The association of serum vitamin D concentration and ventricular dysfunction among patients with acute coronary syndrome
Therapeutics and Clinical Risk Management 20 October 2017 Volume 2017:13 Pages 1455—1461. DOI https://doi.org/10.2147/TCRM.S144437
Khademvatani K, Mohammadzad MS, Yekta Z, Hadizadeh O
Department of Cardiology, Shohada Hospital, 2Department of Community and Preventive Medicine, Urmia University of Medical Sciences, Urmia, Iran
Frequently used features
More blood was pumped by those getting 800,000 IU of vitamin D after heart failure – RCT Oct 2013
Cardiovascular category starts with the following
- Overview Cardiovascular and vitamin D
- Hypertension and vitamin D
- Overview Metabolic Syndrome and vitamin D
- Overview Stroke and vitamin D
- Peripheral arterial disease risk is 1.5X higher if low vitamin D – meta-analysis March 2018
- Peripheral Arterial Disease 3.7 X more likely in diabetics with low vitamin D – June 2019
- Heart attack ICU costs cut in half by Vitamin D – Oct 2018
- Heart Failure and Vitamin D meta-analyses - 2016, 2019
- Cardiovascular death 1.5X more likely if less than 20 ng of Vitamin D – 22nd meta-analysis Nov 2019
- Vitamin D supplementation reduces many Cardiovascular Disease markers– meta-analysis July 2018
- Cardiovascular Prevention with Omega-3 (finally using high doses) – Sept 2019
- Higher Omega-3 index (4 to 8 percent) associated with 30 percent less risk of coronary disease (10 studies) July 2017
A poor Vitamin D Receptor can block Vitamin D in blood from getting to tissues
- Heart Failure 15X more likely if poor VDR, even if good level of vitamin D (China) – March 2019
- Coronary Artery Disease without diabetes 5 times more likely if VDR gene problems – meta-analysis May 2016
- Cholesterol is needed to produce both Vitamin D and Cortisol
- Overview Cholesterol and vitamin D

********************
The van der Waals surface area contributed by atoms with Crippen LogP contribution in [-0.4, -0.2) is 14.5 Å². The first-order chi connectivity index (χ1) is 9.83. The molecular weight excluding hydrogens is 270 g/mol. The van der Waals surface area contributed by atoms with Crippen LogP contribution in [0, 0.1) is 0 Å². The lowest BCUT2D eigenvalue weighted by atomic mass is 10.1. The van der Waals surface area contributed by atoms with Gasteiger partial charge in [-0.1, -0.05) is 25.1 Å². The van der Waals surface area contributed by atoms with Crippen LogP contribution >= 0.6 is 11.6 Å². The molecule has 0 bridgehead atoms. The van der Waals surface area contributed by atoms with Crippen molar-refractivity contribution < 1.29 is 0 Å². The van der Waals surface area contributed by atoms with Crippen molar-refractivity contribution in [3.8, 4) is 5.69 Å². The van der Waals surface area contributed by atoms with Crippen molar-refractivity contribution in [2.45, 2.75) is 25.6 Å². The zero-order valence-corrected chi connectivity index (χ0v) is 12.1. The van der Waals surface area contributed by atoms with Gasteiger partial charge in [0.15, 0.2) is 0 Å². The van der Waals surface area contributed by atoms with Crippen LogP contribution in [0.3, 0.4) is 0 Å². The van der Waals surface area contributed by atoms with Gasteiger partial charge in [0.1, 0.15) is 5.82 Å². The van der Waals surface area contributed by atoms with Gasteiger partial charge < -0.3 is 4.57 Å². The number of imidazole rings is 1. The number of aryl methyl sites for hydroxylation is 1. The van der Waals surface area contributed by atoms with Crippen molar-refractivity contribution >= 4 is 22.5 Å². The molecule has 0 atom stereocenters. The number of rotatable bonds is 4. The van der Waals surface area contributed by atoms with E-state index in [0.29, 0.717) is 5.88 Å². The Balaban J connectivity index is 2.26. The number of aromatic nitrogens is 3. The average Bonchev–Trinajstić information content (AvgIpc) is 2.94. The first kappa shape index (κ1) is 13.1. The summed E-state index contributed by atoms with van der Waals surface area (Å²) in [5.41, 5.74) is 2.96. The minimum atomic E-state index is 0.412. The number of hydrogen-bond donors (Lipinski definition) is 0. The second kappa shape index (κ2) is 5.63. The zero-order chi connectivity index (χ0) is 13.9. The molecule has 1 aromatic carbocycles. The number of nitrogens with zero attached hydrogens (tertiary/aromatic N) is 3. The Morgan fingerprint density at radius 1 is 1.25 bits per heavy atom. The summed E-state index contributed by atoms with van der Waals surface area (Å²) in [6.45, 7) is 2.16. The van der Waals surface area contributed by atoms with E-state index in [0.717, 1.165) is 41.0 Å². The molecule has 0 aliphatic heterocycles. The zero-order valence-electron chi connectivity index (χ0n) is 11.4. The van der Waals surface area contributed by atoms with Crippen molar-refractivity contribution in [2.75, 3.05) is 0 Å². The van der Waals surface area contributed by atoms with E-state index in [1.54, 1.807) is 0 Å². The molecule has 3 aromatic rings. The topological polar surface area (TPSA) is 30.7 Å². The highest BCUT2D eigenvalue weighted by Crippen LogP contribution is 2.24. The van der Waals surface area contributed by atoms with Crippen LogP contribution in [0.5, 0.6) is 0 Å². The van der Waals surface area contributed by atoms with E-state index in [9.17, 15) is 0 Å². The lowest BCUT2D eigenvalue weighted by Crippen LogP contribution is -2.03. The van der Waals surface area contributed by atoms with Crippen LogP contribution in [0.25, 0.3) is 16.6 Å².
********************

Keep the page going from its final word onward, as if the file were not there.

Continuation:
- Statins and vitamin D statins often reduce levels of vitamin D
- Statin side-effects are reduced by Vitamin D – US patent Application – April 2019
Objective: To determine if vitamin D deficiency was associated with higher odds of left ventricular dysfunction among patients with acute coronary syndrome (ACS) and, if so, to determine whether this association was mediated by increased inflammation as measured by C-reactive protein (CRP) and white blood cell count (WBC).
Methods: This was a cross-sectional study of 170 participants with ACS. Multiple logistic regression was used to examine the association between the outcome of ventricular performance and serum vitamin D concentrations. We also determined whether CRP and WBC meet standard criteria as the mediators between left ventricular ejection fraction and vitamin D deficiency.
Results: Participants with vitamin D deficiency were more likely to have ventricular dysfunction (OR: 2.12, 95% CI: 1.2–5.23). WBC counts did not meet one of the criteria for mediation. However, the WBC was an effect modifier such that the association of vitamin D deficiency and ventricular dysfunction was only present among participants with WBC more than 11,000.
Conclusion: This study found that vitamin D deficiency was associated with higher odds of ventricular dysfunction. Further longitudinal and experimental studies are necessary to confirm this finding and to determine if there is a role for vitamin D supplementation therapy in preventing ventricular dysfunction in select patient populations.
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